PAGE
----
When we checked into our motel in Brookfield, Wisconsin, Jacqui wanted to find a good fish fry, seeing as it was our last night in the Badger state, home of Ol’ Abe, the original War Eagle. She went online and Googled “Best fish fry’s” in the Brookfield Wisconsin area” and came up with the Historic Red Mill. Its official name is Butch’s Red Mill Pub & Eatery but not to its regulars, it’s still the Historic Red Mill.
The Historic Red Mill isn’t a restaurant, it’s a SUPPER CLUB and it opens at 3:00 p.m. We arrived at 3:07 p.m., not as promptly as I wanted to, but we were driving a Toyota Yaris, which scared the bejeezus out of me every time we drove on a highway.The only people present were Joe the bartender and Jackie the bar manager. So, after ordering a well-brandy, which was the 5 Star Brandy, for which we received an apology for the second time in two days from a bartender who served it. We told him we didn’t care, we were just happy to be able to get brandy wherever we went in Wisconsin because many places in Georgia don’t carry it. I am told that the Wisconsin Synod of the Lutheran Church sometimes substitutes wine with brandy for communion. That rumor hasn’t been confirmed yet. We told Joe and Jackie we were visiting from the Atlanta area and that I grew up in Brookfield and my Jacqui was one of the former 14,000 busy beavers from Beaver Dam, but we both had left before the invention of the gas engine and were amazed at how much the Brookfield area had grown from a rural community when I lived there, to where it now appears to be an extension of the city of Milwaukee.
It wasn’t long before the “regulars” started to mosey on in and sit down around the bar. Joe was kept busy slopping brandy in glasses while Jackie the bar manager, not to be confused with my Jacqui, kept up a lively conversation with all the patrons sitting at the bar. We found out one lady had just purchased a 2016 Chevy Camaro. I asked her what she had under her hood and she thought I was referring to the car as she replied, “485 horses with a six speed because my son can’t drive a standard transmission.” But I meant was she crazy for buying a General Motors product not the size of its engine. She told us she only had it for a couple of weeks and hasn’t had a chance to drive it “wide open.” She got up to 120 mph before she backed it down, afraid she might hit one of the many orange traffic cones that litter the side of Interstate 94 outside of Milwaukee.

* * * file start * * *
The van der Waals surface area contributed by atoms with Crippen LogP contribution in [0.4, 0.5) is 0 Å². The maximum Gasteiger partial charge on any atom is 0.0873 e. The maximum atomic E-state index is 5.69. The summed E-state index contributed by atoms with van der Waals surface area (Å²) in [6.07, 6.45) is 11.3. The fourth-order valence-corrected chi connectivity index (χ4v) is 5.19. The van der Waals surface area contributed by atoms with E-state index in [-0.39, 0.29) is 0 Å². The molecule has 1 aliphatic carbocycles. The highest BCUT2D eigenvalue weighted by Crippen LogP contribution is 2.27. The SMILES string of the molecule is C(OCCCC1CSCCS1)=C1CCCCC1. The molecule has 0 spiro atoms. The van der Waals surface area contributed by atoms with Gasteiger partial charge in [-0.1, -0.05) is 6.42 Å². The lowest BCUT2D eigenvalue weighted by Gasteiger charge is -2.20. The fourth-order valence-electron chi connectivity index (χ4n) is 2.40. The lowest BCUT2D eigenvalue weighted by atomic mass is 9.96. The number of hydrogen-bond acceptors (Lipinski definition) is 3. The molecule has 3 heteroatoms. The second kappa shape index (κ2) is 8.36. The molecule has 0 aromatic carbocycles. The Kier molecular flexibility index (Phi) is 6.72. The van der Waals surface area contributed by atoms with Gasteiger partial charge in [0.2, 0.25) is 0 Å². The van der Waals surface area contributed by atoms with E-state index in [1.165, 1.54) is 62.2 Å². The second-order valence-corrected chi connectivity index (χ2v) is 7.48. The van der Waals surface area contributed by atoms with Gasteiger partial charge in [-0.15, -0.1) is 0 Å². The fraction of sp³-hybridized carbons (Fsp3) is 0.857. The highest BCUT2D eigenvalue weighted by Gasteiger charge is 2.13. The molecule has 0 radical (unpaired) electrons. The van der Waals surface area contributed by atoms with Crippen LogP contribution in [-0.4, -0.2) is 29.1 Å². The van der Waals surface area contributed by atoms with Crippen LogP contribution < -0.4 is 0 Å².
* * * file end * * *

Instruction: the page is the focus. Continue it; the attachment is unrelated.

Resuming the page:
When I grew up, I don’t think there was a young man around that didn’t know how to drive a standard transmission, but I have to admit, 6 speeds may get a little confusing. I might lose count of what gear I was in once I passed 3rd while winding that monster out.
Among this eclectic crowd were two octogenarian ladies who had just finished moving out of their house into a condominium. As they walked through the door, Joe the bartender, prepared their drinks, a Rose wine on the rocks and a vodka tonic. I was the fortunate one as they sat down beside me. They were regulars, obviously, at the Historic Red Mill, as were the others at the bar and Jacqui, my Jacqui, and I felt like we were sitting in a private home in a family recreation room as the family members brought each other up to date on what they had done since they were last here. In a few cases, some only left at 1:00 a.m. that morning. These were the ones with red noses.
It wasn’t long before everybody started to tell us about the history of the Historic Red Mill.
The building dates back to 1847 and is one of the oldest buildings in the area. It started out as a farmhouse with over fifty acres of farmland and then became a home to an intriguing variety of other businesses, including a general store, a stagecoach station, and even a brothel. It has been a restaurant, off and on, for the past 80-plus years but what local residents may not know is that it is haunted.
Evidently, one of the original owners named Ellen experienced a miscarriage and died and she is the one whose spirit is unsettled and is wandering around the house.
Jackie, the bar manager, not to be confused with my Jacqui, the brandy drinker, told us that on a couple occasions while she was closing up, she would turn around and all the bar stools would be turned around in the opposite direction of where they had been previously. She said it wasn’t just her, other employees experienced seeing an apparition in the mirrors while they were closing. When something like this happened to me in years past, I just assumed I had too much brandy in my belly, but now I’m not sure.
I was getting a little nervous so I ordered another shot of 5 Star.It was 4:30 p.m. the time the kitchen was supposed to open but the cook still hadn’t arrived, agitating Joe the bartender. We heard him utter a few good Wisconsonite words aimed at anyone who doesn’t respect their job enough to arrive at the designated time agreed upon when they were hired.
Finally, the cook showed up and it wasn’t long before some patrons headed to one of the dining areas, and those who decided to eat at the bar so they could keep a close eye on the 5 Star Brandy, started to receive platters of fried perch and fried cod. By this time I had caught on to my Jacqui’s ongoing attempt to clog my arteries by forcing me to eat all this fried food, so I ordered baked cod. It was awesome! It didn’t taste like fish; it didn’t even taste like chicken. It tasted like good old Wisconsin butter. Every time I bent over my platter, not a wimpy plate like you get at a regular restaurant, a platter, I was overwhelmed by the aroma of that wonderful Wisconsin butter.
We said our goodbyes to all of our new friends, including Ellen, in case she was listening, promising a return visit when we were back in the area.